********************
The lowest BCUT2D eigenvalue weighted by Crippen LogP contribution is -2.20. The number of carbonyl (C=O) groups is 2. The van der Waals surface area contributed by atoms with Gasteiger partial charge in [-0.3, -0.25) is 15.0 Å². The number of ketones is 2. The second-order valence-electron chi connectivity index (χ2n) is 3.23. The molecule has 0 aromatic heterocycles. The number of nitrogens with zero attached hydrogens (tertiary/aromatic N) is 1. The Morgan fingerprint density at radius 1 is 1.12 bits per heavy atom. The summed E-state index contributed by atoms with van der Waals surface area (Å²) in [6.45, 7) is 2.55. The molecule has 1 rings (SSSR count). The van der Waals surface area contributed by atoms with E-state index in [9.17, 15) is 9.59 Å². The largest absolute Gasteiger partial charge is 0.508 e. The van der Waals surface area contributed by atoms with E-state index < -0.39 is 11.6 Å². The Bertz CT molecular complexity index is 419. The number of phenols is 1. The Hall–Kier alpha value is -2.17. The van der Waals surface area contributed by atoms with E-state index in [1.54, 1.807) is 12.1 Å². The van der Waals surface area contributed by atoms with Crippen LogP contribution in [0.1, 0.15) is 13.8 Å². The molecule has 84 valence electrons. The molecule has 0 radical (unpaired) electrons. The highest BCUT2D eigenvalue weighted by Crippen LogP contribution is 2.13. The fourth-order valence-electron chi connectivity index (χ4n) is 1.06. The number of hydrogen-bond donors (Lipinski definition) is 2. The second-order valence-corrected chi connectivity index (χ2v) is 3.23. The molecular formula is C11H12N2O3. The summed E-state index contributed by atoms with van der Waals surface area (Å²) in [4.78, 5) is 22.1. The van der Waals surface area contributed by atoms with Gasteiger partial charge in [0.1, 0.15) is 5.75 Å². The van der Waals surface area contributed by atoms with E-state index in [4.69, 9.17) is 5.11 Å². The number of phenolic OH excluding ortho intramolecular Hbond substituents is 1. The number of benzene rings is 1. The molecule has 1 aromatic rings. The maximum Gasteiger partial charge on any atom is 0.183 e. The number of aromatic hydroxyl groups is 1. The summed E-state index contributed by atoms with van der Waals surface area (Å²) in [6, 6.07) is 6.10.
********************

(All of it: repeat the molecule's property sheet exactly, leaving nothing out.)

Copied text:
The lowest BCUT2D eigenvalue weighted by Crippen LogP contribution is -2.20. The number of carbonyl (C=O) groups is 2. The van der Waals surface area contributed by atoms with Gasteiger partial charge in [-0.3, -0.25) is 15.0 Å². The number of ketones is 2. The second-order valence-electron chi connectivity index (χ2n) is 3.23. The molecule has 0 aromatic heterocycles. The number of nitrogens with zero attached hydrogens (tertiary/aromatic N) is 1. The Morgan fingerprint density at radius 1 is 1.12 bits per heavy atom. The summed E-state index contributed by atoms with van der Waals surface area (Å²) in [6.45, 7) is 2.55. The molecule has 1 rings (SSSR count). The van der Waals surface area contributed by atoms with E-state index in [9.17, 15) is 9.59 Å². The largest absolute Gasteiger partial charge is 0.508 e. The van der Waals surface area contributed by atoms with E-state index < -0.39 is 11.6 Å². The Bertz CT molecular complexity index is 419. The number of phenols is 1. The Hall–Kier alpha value is -2.17. The van der Waals surface area contributed by atoms with E-state index in [1.54, 1.807) is 12.1 Å². The van der Waals surface area contributed by atoms with Crippen LogP contribution in [0.1, 0.15) is 13.8 Å². The molecule has 84 valence electrons. The molecule has 0 radical (unpaired) electrons. The highest BCUT2D eigenvalue weighted by Crippen LogP contribution is 2.13. The fourth-order valence-electron chi connectivity index (χ4n) is 1.06. The number of hydrogen-bond donors (Lipinski definition) is 2. The second-order valence-corrected chi connectivity index (χ2v) is 3.23. The molecular formula is C11H12N2O3. The summed E-state index contributed by atoms with van der Waals surface area (Å²) in [4.78, 5) is 22.1. The van der Waals surface area contributed by atoms with Gasteiger partial charge in [0.1, 0.15) is 5.75 Å². The van der Waals surface area contributed by atoms with E-state index in [4.69, 9.17) is 5.11 Å². The number of phenolic OH excluding ortho intramolecular Hbond substituents is 1. The number of benzene rings is 1. The molecule has 1 aromatic rings. The maximum Gasteiger partial charge on any atom is 0.183 e. The number of aromatic hydroxyl groups is 1. The summed E-state index contributed by atoms with van der Waals surface area (Å²) in [6, 6.07) is 6.10.